An unexpended U.S. Navy flare was found and detonated on a Chappaquiddick beach Sunday, with help from a bomb squad on Island for the Presidential visit.

Trustees of Reservations Vineyard Superintendent Chris Kennedy told the Gazette Monday morning that a Trustees ranger found an unexpended flare on East Beach Sunday afternoon.

The phosphorus flare was fairly new and had various warning labels on it, Mr. Kennedy said.

He said the silver canister posed a risk to beachgoers. “It contains white phosphorus, which burns incredibly hot and is very unstable,” he said.

The Trustees snapped a photo and sent it to the Edgartown police, Mr. Kennedy said. Coincidentally, an explosive ordnance disposal team was on the Island for President Obama’s vacation. This team was contacted and came to take a look.

After some consideration, they decided the safest thing to do was to blow up the device where it was found, Mr. Kennedy said. C-4 plastic explosives were used, and the process left a crater four feet in diameter, Mr. Kennedy said. They also cleared all the shrapnel surrounding where the bomb was detonated.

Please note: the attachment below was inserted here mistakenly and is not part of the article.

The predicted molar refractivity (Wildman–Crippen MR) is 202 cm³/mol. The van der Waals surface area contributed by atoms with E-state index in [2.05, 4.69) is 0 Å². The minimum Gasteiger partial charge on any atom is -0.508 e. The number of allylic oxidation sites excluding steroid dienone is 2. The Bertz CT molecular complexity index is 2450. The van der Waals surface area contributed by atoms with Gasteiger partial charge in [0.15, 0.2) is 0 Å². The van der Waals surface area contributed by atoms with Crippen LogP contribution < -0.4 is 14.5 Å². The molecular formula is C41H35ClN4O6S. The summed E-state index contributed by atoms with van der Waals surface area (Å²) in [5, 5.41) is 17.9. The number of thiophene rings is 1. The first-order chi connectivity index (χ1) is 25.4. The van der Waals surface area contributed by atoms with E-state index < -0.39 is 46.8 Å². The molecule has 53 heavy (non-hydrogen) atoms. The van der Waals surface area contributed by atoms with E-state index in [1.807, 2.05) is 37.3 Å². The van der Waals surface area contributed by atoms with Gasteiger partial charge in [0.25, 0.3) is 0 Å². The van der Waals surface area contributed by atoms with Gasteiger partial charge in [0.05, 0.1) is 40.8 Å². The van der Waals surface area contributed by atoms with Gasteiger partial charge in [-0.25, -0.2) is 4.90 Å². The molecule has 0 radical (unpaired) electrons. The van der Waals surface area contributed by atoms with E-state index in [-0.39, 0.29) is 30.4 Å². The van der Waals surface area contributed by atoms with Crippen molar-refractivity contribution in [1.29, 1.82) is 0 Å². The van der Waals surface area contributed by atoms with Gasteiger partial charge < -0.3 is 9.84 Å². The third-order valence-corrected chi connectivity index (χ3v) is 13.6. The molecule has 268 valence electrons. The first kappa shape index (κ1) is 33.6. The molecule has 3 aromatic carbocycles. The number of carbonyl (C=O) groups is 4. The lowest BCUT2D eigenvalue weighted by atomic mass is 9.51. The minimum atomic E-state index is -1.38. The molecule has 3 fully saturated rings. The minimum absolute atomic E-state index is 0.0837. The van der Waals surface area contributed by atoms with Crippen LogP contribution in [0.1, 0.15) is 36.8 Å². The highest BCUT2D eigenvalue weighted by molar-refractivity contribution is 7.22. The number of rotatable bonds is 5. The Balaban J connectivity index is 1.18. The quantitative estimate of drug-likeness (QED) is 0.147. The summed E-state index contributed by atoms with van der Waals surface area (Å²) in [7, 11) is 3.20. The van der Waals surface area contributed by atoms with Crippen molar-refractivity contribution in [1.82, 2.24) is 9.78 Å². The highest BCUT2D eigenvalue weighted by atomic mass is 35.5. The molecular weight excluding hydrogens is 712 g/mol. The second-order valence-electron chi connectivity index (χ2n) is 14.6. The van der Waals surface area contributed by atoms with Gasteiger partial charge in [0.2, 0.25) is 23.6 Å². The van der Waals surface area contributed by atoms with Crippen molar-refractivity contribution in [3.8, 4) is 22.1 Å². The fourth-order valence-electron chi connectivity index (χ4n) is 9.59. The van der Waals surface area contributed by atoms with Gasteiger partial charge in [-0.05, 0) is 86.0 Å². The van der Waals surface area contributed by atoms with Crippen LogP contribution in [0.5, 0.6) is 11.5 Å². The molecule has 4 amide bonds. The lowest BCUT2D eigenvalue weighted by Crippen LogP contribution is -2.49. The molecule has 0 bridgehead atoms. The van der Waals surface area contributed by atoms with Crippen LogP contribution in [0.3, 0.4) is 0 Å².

The beach was closed for about an hour, and was reopened to the public by 5:30 p.m. Sunday.

The Trustees are somewhat accustomed to finding World War II debris on their beaches, but it is more unusual for a modern device to appear. “We have had torpedoes that have occasionally washed ashore,” Mr. Kennedy said.

“All they told us is don’t be surprised to find more,” Mr. Kennedy said.

There are naval stations nearby, including one in Newport, R.I.

Had the bomb squad not been present, Mr. Kennedy said, there would have been a longer wait for a team to reach the Vineyard.

“It worked out very well as far as timing goes and their availability,” he said. “It was very fortunate that they were here,”